One of the most rewarding parts of being a dentist is the moment when a patient looks in the mirror for the first time after treatment and smiles back at themselves. They see themselves in a new light, and we dentists know that this new smile will have a much bigger impact on their lives than they know. It’s evident how your smile factors into your happiness.
A healthy smile is so important to our social, financial, and physical well-being that It’s troubling to learn that one in four adults avoid smiling due to their teeth and mouth, according to a 2015 study from the American Dental Association. That’s a lot of people; too many, in my opinion. Being proud of your smile is too important to happiness to ignore.
Friend of Foe?
First impressions are important. Imagine meeting two people for the first time. The first is a woman who smiles at you and her smile is confident, with straight, white teeth, and fresh breath. The second is a man who never smiles, and when he talks you notice he has crooked, yellow, and missing teeth, and stale breath.
Be honest, all other things being equal, don’t you form a better impression of the first person? We’ve likely judged the woman as friendly and confident, while we draw unflattering conclusions about the man’s approachability, hygiene, health, and habits.
No wonder that people who aren’t confident in their smile don’t like to smile, when they know they’re being judged. Yet being able to smile is important in making and maintaining connections with other people. My wife and I run a dental practice together and have heard from many patients over the years that once they took care of their smile, they made new friends, met someone special, or got a better job. All because of their smile.
Unemployable for the Wrong Reason
That last thing might have surprised you – what does a smile have to do with getting a job? Here’s how.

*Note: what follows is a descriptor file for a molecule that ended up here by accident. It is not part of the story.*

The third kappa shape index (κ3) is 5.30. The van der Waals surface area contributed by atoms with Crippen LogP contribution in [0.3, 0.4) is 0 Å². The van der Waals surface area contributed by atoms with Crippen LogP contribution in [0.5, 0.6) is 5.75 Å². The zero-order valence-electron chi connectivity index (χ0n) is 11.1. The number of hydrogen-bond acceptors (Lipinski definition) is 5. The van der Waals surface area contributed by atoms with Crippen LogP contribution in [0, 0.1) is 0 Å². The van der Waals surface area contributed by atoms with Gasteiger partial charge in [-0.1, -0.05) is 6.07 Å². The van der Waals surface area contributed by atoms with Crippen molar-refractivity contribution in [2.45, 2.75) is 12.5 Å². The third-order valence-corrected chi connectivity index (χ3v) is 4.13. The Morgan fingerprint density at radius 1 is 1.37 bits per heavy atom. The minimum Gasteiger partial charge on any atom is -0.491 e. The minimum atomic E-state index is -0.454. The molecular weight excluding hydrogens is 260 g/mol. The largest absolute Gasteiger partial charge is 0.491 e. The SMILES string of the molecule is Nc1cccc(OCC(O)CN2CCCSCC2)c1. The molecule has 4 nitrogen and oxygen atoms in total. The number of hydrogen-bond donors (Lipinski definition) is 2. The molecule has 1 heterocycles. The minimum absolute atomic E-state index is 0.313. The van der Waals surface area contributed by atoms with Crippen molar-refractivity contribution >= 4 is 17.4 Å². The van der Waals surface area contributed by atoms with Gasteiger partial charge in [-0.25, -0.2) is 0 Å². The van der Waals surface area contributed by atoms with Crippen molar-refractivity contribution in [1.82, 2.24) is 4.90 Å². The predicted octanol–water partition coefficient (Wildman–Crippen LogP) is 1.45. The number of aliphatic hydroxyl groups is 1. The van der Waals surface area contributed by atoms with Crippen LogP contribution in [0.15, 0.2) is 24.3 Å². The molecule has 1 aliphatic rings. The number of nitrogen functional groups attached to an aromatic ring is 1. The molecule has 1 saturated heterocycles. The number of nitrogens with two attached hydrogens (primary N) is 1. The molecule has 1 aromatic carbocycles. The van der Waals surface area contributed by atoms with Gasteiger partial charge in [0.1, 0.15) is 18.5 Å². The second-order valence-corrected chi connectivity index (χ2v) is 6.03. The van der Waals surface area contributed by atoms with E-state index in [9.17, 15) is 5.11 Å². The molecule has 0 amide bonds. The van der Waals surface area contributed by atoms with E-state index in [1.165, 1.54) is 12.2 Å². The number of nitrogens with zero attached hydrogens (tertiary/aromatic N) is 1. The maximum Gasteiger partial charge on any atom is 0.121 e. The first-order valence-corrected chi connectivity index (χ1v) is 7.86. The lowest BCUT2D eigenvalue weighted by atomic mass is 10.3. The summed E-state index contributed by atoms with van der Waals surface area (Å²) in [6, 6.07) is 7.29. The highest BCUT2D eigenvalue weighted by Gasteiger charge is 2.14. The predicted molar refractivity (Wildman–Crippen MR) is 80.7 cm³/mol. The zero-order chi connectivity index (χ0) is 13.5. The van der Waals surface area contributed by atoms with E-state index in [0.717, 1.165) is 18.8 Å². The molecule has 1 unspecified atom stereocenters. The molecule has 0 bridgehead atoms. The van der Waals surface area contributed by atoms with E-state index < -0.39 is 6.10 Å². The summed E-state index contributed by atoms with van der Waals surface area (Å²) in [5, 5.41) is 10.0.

I read a story once in the Desert News in Salt Lake City, UT, that made a big impression on me. It was about a woman named “Shelly” who worked a temp job in a front desk position. She was friendly, competent, and well-liked, yet she wasn’t hired full-time once her temp position ended. She found out that her crooked and bucked teeth kept her from the job. The office manager wanted someone at the front desk who reflected the right image of the company.
This story breaks my heart. What makes it unique is not that “Shelly” wasn’t hired because of her teeth, but that the hiring manager actually told her this was the reason. Most hiring managers are not as transparent. Yet I would guess that many feel the same way, and judge an applicant’s employability in part on their smile. This is yet another way – a drastic one – that your smile can impact your life and your happiness.
Happy Smile, Happy Health
We tend to compartmentalize our health: see a cardiologist for the heart; an ENT for ear, nose or throat pain; a dentist for toothache. But our body doesn’t see it that way. It’s all interconnected. A problem in one area can lead to problems in another. That’s true for the mouth, too.
Normally, when teeth and gum line are healthy, they form a strong defense against bad bacteria from entering the body. When they aren’t healthy, these defenses break down, allowing bacteria to enter the body and wreak havoc. Bad oral health has been linked to heart disease, stroke, diabetes, chronic obstructive pulmonary disease (COPD), and preterm birth and low birth rate.
That’s why oral health is not just about teeth and gums and the mouth but about whole body health and wellness.
What Makes Us Happy?
Many things contribute to happiness, with strong relationships, good income, and robust health at the top of the list. Go look in the mirror now and smile at yourself. Is your smile helping you achieve the happiness you want, or is it holding you back? I hope you love your smile, but if you don’t, I encourage you to take action to improve it.